Fall 2010

Table of Contents - Vol. VI, No. 3


Poetry    Fiction    Reviews   

Dan Cuddy


D.R. Belz, White Asparagus, Apprentice House, 2010, ISBN 978-1-934074-53-4 pages 224, $18.95

The cover of D.R.Belz’s book “White Asparagus” appears to have a bunch of White Asparagus displayed. Look again. It is not asparagus. The contents of the book inside are like that picture: the creation of art with the ordinary things at hand arranged with a wondrous imagination.
The book is divided into three sections: Essays, Poetry, Fiction. The essays are filled with wit and humor, and always observation of human and cultural foibles. Belz gives an astrological forecast, ethnic recipes, discusses corporate trademarks that have become common language in American life, such as Plexiglas and Kleenex, 21st century etiquette, and more. Here is an example, talking of etiquette, of both his observation, his wit and the easy-to-read writing style which makes his work so inviting:

What we do for a living has become so much a part of modern life that the traditional
“How do you do?” has been replaced by “What do you do?” followed close on by “What
kind of hollow-point ammo does your handgun take?’

The poetry is clean and crisp. The surface of it is easy to read. Below that surface there is deep emotional depth. As good poetry does, Belz’s poems explode the unsayable into our consciousness. Belz tackles a variety of subjects in his poetry. There is the erotic nature poem “Gaia” ,which is the first poem. Look at this stanza, quite sexual in expression without in the least being salacious.

Worms know her best.
Empty sides in, they slide in her,
Filling and sipping her ripe ooze,
Drunk on the fecundity.

The second poem, “Faces”, confronts the strange psychology of Arab terrorists who disguise evil with the mantra of praise for the savage theology they embrace, but it is the human maniacal pride that sounds like schoolyard insecurity and consequent bullying more than an adult in touch with the Divine that comes to light---along with the philosophical irony of it all...

An Arab I know once said:
“I am a man of the desert.
No one laughs at my beard.”
The cheek of that,
And of when we are told,
Finally, that God is great.

Incidentally, look at the phrase “the cheek of that”. The stanza turns on the double meaning of that.
The poems that follow, for the most part, have more familiar emotional and situational settings. “Washing An Apple for my Daughter” is an unsentimental expression of a father’s love.

Running water,
Water over the skin,
I carefully pare an apple down,
Down, not knowing how to tell her what’s ahead.

Lucifer-like, do I make her world too sweet
As I hand her the fruit,
Sure that everything depends on her
Her tiny, perfect “thank you” ?

If there is any fault with this book, it is that there are too few poems. Belz writes poems that can be read again and again. The electricity of both his emotional discoveries and his verbal expression, so precise, is an ever ready battery that does not fail to deliver.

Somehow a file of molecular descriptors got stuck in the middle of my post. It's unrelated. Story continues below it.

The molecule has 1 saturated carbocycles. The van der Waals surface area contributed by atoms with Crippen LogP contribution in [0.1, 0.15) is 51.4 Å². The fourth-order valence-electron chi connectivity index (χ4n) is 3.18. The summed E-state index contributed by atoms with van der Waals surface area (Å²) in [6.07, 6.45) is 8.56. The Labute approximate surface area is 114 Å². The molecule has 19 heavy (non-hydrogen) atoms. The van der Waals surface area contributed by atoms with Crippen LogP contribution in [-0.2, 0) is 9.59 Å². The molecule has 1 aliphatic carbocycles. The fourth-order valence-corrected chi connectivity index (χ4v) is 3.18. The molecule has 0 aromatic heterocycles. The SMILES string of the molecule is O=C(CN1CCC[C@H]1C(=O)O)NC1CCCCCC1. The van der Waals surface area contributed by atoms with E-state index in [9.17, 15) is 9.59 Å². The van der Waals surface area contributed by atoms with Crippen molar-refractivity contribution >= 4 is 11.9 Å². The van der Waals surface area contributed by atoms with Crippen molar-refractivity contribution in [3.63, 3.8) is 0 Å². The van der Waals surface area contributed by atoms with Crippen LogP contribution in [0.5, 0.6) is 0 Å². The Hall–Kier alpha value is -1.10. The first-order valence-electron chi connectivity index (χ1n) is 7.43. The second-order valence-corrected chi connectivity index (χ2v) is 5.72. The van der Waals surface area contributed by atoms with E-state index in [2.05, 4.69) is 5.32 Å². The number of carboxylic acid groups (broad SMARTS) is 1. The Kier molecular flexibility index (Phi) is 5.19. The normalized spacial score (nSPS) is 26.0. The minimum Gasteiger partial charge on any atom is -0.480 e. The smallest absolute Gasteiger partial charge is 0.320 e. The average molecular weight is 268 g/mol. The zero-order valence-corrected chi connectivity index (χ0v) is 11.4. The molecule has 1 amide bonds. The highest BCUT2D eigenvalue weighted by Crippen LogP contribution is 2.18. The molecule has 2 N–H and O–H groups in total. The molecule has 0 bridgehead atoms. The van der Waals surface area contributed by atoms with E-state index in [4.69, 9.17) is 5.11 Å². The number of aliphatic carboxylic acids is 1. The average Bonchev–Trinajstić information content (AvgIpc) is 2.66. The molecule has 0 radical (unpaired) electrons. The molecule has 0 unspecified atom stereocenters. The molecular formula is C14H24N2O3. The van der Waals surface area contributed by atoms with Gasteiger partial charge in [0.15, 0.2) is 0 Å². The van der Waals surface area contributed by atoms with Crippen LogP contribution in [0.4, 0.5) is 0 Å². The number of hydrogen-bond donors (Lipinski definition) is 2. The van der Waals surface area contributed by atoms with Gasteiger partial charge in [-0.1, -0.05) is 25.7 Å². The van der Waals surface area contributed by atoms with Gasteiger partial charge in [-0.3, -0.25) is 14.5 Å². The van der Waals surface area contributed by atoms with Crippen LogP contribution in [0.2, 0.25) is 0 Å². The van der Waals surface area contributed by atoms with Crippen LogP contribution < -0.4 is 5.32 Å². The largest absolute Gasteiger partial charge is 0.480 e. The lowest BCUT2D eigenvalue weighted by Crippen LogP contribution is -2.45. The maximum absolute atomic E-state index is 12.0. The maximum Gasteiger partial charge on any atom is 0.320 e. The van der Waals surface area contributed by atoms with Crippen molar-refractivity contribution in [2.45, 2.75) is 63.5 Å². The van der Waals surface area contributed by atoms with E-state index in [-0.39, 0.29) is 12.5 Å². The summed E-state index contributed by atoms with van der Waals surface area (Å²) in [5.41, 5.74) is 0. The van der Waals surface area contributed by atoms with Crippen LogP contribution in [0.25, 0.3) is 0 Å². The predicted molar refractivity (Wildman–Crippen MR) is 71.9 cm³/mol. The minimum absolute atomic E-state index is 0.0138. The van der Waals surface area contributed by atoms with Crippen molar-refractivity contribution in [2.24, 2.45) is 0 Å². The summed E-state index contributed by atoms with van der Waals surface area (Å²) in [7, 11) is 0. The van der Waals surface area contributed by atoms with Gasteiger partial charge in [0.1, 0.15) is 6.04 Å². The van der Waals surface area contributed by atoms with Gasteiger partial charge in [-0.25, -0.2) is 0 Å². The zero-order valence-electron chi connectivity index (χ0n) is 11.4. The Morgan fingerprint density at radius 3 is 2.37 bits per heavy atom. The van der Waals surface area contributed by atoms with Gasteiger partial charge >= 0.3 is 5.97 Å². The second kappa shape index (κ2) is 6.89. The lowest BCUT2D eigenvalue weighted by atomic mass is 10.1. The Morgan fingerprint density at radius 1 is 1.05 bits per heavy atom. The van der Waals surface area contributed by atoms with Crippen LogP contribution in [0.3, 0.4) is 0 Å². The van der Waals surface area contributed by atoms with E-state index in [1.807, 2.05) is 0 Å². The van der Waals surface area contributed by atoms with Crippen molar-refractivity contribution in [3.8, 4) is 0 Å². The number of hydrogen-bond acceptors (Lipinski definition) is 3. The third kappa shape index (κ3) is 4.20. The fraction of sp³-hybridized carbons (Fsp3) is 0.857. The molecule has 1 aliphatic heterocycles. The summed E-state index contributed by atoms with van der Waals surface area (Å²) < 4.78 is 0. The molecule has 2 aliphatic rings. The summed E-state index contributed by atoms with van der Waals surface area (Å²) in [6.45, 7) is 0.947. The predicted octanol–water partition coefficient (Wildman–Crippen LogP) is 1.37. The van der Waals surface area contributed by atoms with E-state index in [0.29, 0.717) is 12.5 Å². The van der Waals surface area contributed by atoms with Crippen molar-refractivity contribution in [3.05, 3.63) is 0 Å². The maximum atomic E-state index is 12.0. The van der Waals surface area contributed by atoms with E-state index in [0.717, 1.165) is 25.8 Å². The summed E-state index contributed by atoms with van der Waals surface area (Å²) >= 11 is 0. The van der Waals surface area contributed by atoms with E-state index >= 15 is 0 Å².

As good as the poems are the short stories may be even a greater accomplishment. There is that characteristic mixture of observation and imagination that give Belz’s work a memorable reality. “The Fabulist” and “White Asparagus” illustrate the author’s ability to create characters. The first is an interweaving of three points of view, Hal, Trish and Devon’s about a three-day mountain trek to visit Devon’s dying grandfather who Devon needs to see and wants, like a child, to hear three different campfire fables. A touch of nostalgia that need? Perhaps something deeper. The story itself tells three stories in the one. The boys are both Trish’s ex-boyfriends, and rivals in athletic competition at school. This provides an extra level of tension in the story.

...Devon was both my team captain and chief nemesis on the St. Ignatius University
cross country team for those past three years. I still remember chasing the white kerchief
she had tied around Devon’s bicep just before he tore out in front of us in our last home
meet against Salisbury and Hopkins. Through my salt-burning eyes, I watched the kerchief
bob up and down, like the tail of some mythical stag I had to catch.

“White Asparagus” has such a super opening line: What makes a man want to kill his wife? Perhaps that line conjures all kinds of homicidal maniacs but the story is about ordinary people like the kind we meet everyday, some with distinguishing accents, some with eccentricities, others just solid aspiring working people. The story is set in Roland Park, a semi-moneyed and genteel section of Baltimore City----the same neighborhood that many of Anne Tyler’s novels use. The narrator has inherited a neighborhood hardware store from his father, but, though he operates it, he is eventually seeking to liquidate it. Who is the murderer and the victim? I’ll leave such details to future readers.
“Tidings” , “The Perfect Pancake”, “There Angels Dance” are three of this reader’s favorites. Each has dramatic tension and illuminates the human character as the people in the stories either work their way through circumstances or discover a situation they never imagined. All 13 of the stories are interesting and masterfully written.


© Dan Cuddy



Poetry    Fiction    Reviews   

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